First, NT 5.0 will support both the NT domains and Active Directory. Therefore, there will not be a pressing need at the release of NT 5.0 to move immediately to Active Directory. Many BackOffice applications will not be Active Directory-enabled until well after NT 5.0's release. In fact, with the interoperability Microsoft is planning you may not need to move your information to Active Directory at all. So consider waiting until Active Directory technology is a little more mature before considering your migration.

Secondly, customers can "reverse migrate" NDS information back into the registry-based SAM database before upgrading to NT Server 5.0. The customer has the choice of either migrating back to the initial NT domains or migrating back with all the domain changes made while in NDS. During a reverse migrate, all NT domain information including users, group memberships, trust relationships and local machine accounts will be created within the registry-based SAM database on the NT Server and will eliminate all NDS for NT software and configuration information. In effect, the simple reverse migrate process allows customers to back out of their NDS for NT configuration at any time without any loss of NT account information or NT Server functionality. The upgrade to NT Server 5.0 will then proceed as if NDS for NT was never installed. This process has been successfully tested by Novell using Microsoft's Beta 1 of NT Server 5.0.

Third of all, Microsoft has announced tools for migrating NDS information directly to Active Directory. If a customer decides to migrate from NDS to Active Directory, Microsoft has committed to providing the necessary migration tools.


Our customers implored us to use our advanced directory technology to manage their network from one directory so they do not have to design and manage costly NT domains and domain trusts separately.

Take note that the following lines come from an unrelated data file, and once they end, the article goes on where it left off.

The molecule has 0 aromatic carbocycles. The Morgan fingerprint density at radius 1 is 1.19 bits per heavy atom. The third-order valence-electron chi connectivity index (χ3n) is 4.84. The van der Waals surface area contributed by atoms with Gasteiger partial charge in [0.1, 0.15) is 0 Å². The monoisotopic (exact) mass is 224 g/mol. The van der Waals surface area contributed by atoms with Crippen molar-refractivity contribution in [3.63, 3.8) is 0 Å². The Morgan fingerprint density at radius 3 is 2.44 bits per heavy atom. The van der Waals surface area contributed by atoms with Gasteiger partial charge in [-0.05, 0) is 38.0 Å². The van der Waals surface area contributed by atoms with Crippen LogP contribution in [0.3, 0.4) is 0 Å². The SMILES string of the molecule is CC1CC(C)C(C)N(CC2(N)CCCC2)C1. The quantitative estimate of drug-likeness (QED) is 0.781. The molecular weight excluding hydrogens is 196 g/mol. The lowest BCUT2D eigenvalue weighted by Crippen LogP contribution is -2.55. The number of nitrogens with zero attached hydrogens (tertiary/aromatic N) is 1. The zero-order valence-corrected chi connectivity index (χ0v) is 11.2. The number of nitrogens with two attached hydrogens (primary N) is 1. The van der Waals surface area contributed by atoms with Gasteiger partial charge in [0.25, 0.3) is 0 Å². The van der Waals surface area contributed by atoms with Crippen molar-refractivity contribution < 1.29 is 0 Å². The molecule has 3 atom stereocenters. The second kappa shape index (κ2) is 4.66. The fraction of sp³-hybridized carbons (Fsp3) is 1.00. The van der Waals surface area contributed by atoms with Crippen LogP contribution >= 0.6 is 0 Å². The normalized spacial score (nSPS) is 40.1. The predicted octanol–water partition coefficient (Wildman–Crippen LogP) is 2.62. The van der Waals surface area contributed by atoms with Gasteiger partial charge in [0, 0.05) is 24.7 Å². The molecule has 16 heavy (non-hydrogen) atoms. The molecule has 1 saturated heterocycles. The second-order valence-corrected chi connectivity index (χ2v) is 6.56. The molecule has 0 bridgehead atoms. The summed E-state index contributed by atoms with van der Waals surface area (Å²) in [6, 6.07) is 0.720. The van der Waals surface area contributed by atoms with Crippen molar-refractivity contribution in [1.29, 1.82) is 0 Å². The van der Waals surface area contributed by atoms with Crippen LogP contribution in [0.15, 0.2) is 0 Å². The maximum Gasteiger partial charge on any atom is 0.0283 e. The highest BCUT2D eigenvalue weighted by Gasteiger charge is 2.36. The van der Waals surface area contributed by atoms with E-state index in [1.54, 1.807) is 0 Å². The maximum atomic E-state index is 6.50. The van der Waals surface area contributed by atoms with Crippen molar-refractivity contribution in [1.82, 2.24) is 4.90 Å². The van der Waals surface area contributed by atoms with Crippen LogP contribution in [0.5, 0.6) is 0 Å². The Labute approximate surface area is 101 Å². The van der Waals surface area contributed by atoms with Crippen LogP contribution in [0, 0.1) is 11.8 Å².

Novell has also subjected NDS for NT to tests against the BackOffice Suite to ensure interoperability, and will seek BackOffice certification. However, there is only one roadblock Novell may face; Microsoft has the final word on who becomes BackOffice certified.

In a primarily NT network, NDS for NT does not require the NDS client or changes to any existing workstation connecting to an NT Server. This is further proof we do not impact system security infrastructure.

Customers like the single login and single point of administration that NDS for NT gives them and we do it without replacing any client code or affecting the client/server communication -- the synchronisation product that Microsoft says we should have created (and we did over a year ago with the release of Novell Administrator for Windows NT).

Any domain directory synchronisation solution still requires design, implementation and management of domains and trust relationships, and doesn't allow for flexible, network-wide reporting. That's why customers are more excited about NDS for NT -- because none of that is necessary.

Is there a better way?

We are helping to champion LDAP as the industry standard for accessing and interoperating with directories; however, he standard isn't mature enough to provide customers with the solution they want.